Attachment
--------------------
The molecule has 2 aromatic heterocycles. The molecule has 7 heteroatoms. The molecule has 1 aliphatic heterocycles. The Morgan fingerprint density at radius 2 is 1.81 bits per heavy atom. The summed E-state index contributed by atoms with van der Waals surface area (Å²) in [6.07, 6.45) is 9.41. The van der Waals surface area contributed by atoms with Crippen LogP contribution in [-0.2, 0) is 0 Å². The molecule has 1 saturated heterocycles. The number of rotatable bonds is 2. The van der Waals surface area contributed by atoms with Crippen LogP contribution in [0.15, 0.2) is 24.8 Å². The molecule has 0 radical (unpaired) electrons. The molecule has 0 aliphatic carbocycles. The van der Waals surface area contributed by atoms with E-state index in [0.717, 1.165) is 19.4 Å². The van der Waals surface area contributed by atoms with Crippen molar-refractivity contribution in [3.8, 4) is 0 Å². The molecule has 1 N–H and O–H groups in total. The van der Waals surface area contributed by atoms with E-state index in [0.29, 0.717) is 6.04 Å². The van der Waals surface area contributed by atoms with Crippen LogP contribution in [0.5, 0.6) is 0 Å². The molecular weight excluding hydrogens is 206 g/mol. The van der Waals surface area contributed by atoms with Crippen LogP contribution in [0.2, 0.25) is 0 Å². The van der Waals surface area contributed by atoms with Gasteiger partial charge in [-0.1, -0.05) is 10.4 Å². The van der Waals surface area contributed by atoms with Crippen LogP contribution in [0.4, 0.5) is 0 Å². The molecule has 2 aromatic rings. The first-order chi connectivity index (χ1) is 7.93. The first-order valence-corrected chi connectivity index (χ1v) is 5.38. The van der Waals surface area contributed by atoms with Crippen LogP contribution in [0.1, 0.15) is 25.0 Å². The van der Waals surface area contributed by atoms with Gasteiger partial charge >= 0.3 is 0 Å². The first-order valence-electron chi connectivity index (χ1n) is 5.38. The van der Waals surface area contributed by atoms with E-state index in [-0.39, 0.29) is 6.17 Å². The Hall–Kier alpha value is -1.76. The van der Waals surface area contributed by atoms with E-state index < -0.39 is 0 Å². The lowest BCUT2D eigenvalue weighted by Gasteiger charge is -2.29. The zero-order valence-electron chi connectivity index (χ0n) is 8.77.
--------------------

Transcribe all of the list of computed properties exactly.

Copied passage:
The molecule has 2 aromatic heterocycles. The molecule has 7 heteroatoms. The molecule has 1 aliphatic heterocycles. The Morgan fingerprint density at radius 2 is 1.81 bits per heavy atom. The summed E-state index contributed by atoms with van der Waals surface area (Å²) in [6.07, 6.45) is 9.41. The van der Waals surface area contributed by atoms with Crippen LogP contribution in [-0.2, 0) is 0 Å². The molecule has 1 saturated heterocycles. The number of rotatable bonds is 2. The van der Waals surface area contributed by atoms with Crippen LogP contribution in [0.15, 0.2) is 24.8 Å². The molecule has 0 radical (unpaired) electrons. The molecule has 0 aliphatic carbocycles. The van der Waals surface area contributed by atoms with E-state index in [0.717, 1.165) is 19.4 Å². The van der Waals surface area contributed by atoms with Crippen molar-refractivity contribution in [3.8, 4) is 0 Å². The molecule has 1 N–H and O–H groups in total. The van der Waals surface area contributed by atoms with E-state index in [0.29, 0.717) is 6.04 Å². The van der Waals surface area contributed by atoms with Crippen LogP contribution in [0.5, 0.6) is 0 Å². The molecular weight excluding hydrogens is 206 g/mol. The van der Waals surface area contributed by atoms with Crippen LogP contribution in [0.2, 0.25) is 0 Å². The van der Waals surface area contributed by atoms with Gasteiger partial charge in [-0.1, -0.05) is 10.4 Å². The van der Waals surface area contributed by atoms with Crippen LogP contribution in [0.4, 0.5) is 0 Å². The molecule has 2 aromatic rings. The first-order chi connectivity index (χ1) is 7.93. The first-order valence-corrected chi connectivity index (χ1v) is 5.38. The van der Waals surface area contributed by atoms with Crippen LogP contribution in [0.1, 0.15) is 25.0 Å². The van der Waals surface area contributed by atoms with Gasteiger partial charge >= 0.3 is 0 Å². The first-order valence-electron chi connectivity index (χ1n) is 5.38. The van der Waals surface area contributed by atoms with E-state index in [-0.39, 0.29) is 6.17 Å². The Hall–Kier alpha value is -1.76. The van der Waals surface area contributed by atoms with E-state index < -0.39 is 0 Å². The lowest BCUT2D eigenvalue weighted by Gasteiger charge is -2.29. The zero-order valence-electron chi connectivity index (χ0n) is 8.77.